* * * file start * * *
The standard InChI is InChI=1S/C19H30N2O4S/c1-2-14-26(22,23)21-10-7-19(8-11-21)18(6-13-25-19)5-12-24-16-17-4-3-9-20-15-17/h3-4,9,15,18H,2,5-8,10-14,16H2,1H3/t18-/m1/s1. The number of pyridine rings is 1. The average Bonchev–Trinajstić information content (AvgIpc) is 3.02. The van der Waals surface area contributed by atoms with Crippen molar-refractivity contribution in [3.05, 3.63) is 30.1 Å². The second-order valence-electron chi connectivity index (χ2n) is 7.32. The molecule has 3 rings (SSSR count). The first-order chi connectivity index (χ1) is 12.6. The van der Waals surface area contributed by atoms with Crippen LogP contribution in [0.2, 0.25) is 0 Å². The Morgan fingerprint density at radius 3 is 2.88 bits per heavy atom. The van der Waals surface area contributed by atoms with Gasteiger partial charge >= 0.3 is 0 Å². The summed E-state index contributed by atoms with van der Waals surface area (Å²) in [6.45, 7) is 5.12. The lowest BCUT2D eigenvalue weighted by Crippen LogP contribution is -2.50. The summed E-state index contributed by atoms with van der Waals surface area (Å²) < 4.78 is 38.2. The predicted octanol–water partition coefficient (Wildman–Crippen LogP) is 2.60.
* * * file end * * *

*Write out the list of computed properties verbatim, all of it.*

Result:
The standard InChI is InChI=1S/C19H30N2O4S/c1-2-14-26(22,23)21-10-7-19(8-11-21)18(6-13-25-19)5-12-24-16-17-4-3-9-20-15-17/h3-4,9,15,18H,2,5-8,10-14,16H2,1H3/t18-/m1/s1. The number of pyridine rings is 1. The average Bonchev–Trinajstić information content (AvgIpc) is 3.02. The van der Waals surface area contributed by atoms with Crippen molar-refractivity contribution in [3.05, 3.63) is 30.1 Å². The second-order valence-electron chi connectivity index (χ2n) is 7.32. The molecule has 3 rings (SSSR count). The first-order chi connectivity index (χ1) is 12.6. The van der Waals surface area contributed by atoms with Crippen LogP contribution in [0.2, 0.25) is 0 Å². The Morgan fingerprint density at radius 3 is 2.88 bits per heavy atom. The van der Waals surface area contributed by atoms with Gasteiger partial charge >= 0.3 is 0 Å². The summed E-state index contributed by atoms with van der Waals surface area (Å²) in [6.45, 7) is 5.12. The lowest BCUT2D eigenvalue weighted by Crippen LogP contribution is -2.50. The summed E-state index contributed by atoms with van der Waals surface area (Å²) < 4.78 is 38.2. The predicted octanol–water partition coefficient (Wildman–Crippen LogP) is 2.60.